The difference between BIN2 and Case-Sensitive collations in SQL

  • Comments posted to this topic are about the item The difference between BIN2 and Case-Sensitive collations in SQL

  • Recently a software vendor required collation Latin1_General_100_CS_AS_KS_WS_SC for their databases.

    I still don't understand why, but - as we are used to SQL_Latin1_General_CP1_CI_AS - it really is anoying to say the least.

    I'm just wondering what would be the performance impact of chosing such a restricted collation.

    IMHO this software vendor maybe should develope with these restrictions, but should never enforce such collation without profound justification. ( and not just "that's how it works" )

    Johan

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  • Alright, so BIN2 and fancy case-sensitive stuff in SQL both control how your data gets ordered and compared, but they work differently:

    BIN2: Imagine sorting chips by their code number, not their flavor. A red and blue chip with the same code would be next to each other, even though they're different. BIN2 is super fast, but it doesn't care if things are uppercase (like BLUE) or lowercase (like blue).

    Case-Sensitive: This treats things like words, where order matters. "Apple" would come before "apple" because the uppercase A comes before the lowercase a. Use this when you actually care about those capital letters!

    Here's a quick tip:

    BIN2: Fast like lightning, sorts like numbers (uppercase/lowercase doesn't matter).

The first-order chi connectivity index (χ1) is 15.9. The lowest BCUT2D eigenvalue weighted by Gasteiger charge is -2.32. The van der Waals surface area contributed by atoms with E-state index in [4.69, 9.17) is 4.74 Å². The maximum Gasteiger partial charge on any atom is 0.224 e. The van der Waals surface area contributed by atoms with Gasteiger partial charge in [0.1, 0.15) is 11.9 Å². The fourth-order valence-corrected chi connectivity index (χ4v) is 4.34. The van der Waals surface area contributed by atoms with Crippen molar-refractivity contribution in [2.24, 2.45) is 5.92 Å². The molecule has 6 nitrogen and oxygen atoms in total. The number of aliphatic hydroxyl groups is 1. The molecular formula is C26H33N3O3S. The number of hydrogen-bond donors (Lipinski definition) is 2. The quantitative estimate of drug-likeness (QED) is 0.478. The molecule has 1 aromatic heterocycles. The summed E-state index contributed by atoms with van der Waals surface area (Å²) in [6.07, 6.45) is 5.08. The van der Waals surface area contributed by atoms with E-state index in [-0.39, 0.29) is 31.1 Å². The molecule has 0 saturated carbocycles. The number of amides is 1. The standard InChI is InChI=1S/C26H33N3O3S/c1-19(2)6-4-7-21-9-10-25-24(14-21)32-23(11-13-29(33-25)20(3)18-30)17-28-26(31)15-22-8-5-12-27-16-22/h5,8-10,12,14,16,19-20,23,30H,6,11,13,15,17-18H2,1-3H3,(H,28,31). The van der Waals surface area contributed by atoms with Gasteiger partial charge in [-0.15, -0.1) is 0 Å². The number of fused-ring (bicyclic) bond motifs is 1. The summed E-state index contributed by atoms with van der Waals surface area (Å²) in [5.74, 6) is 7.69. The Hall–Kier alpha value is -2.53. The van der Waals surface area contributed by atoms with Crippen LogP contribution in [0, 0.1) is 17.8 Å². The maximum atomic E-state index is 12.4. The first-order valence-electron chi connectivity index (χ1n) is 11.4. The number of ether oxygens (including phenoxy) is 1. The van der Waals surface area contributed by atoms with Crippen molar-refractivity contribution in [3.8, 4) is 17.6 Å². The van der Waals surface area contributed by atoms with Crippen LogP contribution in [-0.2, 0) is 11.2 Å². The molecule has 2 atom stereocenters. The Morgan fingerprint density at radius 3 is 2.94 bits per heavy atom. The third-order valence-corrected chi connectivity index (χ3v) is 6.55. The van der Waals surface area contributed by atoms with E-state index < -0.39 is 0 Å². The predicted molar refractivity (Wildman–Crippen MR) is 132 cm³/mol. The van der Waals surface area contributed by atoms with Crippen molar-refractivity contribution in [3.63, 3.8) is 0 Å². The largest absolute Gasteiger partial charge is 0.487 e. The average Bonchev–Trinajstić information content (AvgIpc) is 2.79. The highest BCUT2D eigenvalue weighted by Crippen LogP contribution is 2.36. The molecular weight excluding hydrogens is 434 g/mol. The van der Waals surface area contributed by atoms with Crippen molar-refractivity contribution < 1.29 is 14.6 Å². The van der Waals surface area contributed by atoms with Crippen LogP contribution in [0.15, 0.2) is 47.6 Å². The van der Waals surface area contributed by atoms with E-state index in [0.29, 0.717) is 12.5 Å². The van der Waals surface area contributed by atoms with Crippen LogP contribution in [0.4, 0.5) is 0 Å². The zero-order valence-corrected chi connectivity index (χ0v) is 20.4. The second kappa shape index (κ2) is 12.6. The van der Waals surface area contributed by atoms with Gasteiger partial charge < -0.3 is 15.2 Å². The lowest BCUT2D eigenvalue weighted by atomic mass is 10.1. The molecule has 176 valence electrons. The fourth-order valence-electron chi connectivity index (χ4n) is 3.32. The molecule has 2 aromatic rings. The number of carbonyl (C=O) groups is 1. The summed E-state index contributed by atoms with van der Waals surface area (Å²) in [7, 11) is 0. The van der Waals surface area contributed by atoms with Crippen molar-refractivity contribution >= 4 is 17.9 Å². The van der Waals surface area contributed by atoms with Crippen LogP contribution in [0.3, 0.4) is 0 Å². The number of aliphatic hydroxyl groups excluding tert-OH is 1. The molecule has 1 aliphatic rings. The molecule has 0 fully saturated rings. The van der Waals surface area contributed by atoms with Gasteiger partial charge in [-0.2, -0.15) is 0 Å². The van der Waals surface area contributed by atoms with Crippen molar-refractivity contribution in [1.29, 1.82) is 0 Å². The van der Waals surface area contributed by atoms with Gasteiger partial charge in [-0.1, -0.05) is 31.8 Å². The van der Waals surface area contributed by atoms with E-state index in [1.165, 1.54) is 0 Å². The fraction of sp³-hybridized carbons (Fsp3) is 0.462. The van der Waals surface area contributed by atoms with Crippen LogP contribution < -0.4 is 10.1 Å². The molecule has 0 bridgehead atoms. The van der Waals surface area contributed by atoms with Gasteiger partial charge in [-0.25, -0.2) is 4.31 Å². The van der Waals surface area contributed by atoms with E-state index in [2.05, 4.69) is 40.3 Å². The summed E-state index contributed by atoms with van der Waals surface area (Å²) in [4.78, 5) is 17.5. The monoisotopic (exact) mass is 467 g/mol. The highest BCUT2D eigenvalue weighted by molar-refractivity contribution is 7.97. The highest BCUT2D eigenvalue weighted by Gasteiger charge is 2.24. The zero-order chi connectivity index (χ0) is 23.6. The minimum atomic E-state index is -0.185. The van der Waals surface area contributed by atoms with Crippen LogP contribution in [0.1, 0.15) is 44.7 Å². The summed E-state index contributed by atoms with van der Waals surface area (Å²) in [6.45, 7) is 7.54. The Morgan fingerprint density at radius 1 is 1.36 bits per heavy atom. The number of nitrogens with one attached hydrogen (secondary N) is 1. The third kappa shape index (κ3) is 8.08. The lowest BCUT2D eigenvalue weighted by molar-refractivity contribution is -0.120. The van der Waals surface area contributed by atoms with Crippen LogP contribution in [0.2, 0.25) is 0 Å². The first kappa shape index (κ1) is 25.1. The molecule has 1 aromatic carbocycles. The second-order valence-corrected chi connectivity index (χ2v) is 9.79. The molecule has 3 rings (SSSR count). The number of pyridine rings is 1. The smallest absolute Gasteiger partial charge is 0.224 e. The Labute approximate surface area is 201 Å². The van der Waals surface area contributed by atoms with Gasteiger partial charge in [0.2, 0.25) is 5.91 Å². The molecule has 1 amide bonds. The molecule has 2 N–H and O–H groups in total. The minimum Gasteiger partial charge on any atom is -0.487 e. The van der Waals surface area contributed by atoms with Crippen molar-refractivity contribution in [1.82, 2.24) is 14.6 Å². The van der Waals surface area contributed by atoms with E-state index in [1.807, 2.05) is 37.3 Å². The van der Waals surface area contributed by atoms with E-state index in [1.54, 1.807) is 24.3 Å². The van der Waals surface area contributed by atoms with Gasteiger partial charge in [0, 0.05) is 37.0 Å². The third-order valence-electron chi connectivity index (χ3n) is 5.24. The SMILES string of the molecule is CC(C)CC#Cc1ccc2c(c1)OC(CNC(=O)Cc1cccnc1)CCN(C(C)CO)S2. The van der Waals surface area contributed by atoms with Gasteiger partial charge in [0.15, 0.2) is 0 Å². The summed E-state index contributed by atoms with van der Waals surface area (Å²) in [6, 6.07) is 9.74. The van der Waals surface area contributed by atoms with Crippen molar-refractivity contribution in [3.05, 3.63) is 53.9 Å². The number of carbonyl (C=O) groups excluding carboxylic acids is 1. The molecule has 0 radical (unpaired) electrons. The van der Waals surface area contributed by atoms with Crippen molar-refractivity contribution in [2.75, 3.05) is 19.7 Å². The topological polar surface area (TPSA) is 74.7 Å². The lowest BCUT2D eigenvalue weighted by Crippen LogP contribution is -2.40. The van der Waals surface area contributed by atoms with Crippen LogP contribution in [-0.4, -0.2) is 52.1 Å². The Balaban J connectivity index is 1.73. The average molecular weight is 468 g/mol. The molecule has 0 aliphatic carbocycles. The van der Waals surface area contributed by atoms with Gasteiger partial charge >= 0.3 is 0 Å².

Case-Sensitive: Sorts words properly, including those tricky capital letters.

    Basically:

    Use BIN2 for quick sorting when uppercase and lowercase don't matter (like ID numbers).

    Use Case-Sensitive for sorting stuff like names or sentences where capitals count.

    Marry JWQ

  • BIN2 does distinguish between uppercase and lowercase, it just sorts them differently from CS collations.

  • Johan, you would need to check with the vendor, but I don't belive that performance improvements are the core reason. I belive that for some special purposethey choose KS+WS flags because application logic depends on it.

    There are some common SQL collation that are additional optimized, but I don't belive that thye choose it for perf purpose.

    • This reply was modified 2 months, 3 weeks ago by  Jovan Popovic.
  • Jovan Popovic wrote:

    Johan, you would need to check with the vendor, but I don't belive that performance improvements are the core reason. I belive that for some special purposethey choose KS+WS flags because application logic depends on it.

    There are some common SQL collation that are additional optimized, but I don't belive that thye choose it for perf purpose.

    We share the same finding about this chosen collation.

    SV doesn't supply the actual reason(s) and isn't open for discussion at all.

    Johan

    Learn to play, play to learn !

    Dont drive faster than your guardian angel can fly ...
    but keeping both feet on the ground wont get you anywhere :w00t:

    - How to post Performance Problems
    - How to post data/code to get the best help[/url]

    - How to prevent a sore throat after hours of presenting ppt

    press F1 for solution, press shift+F1 for urgent solution 😀

    Need a bit of Powershell? How about this

    Who am I ? Sometimes this is me but most of the time this is me

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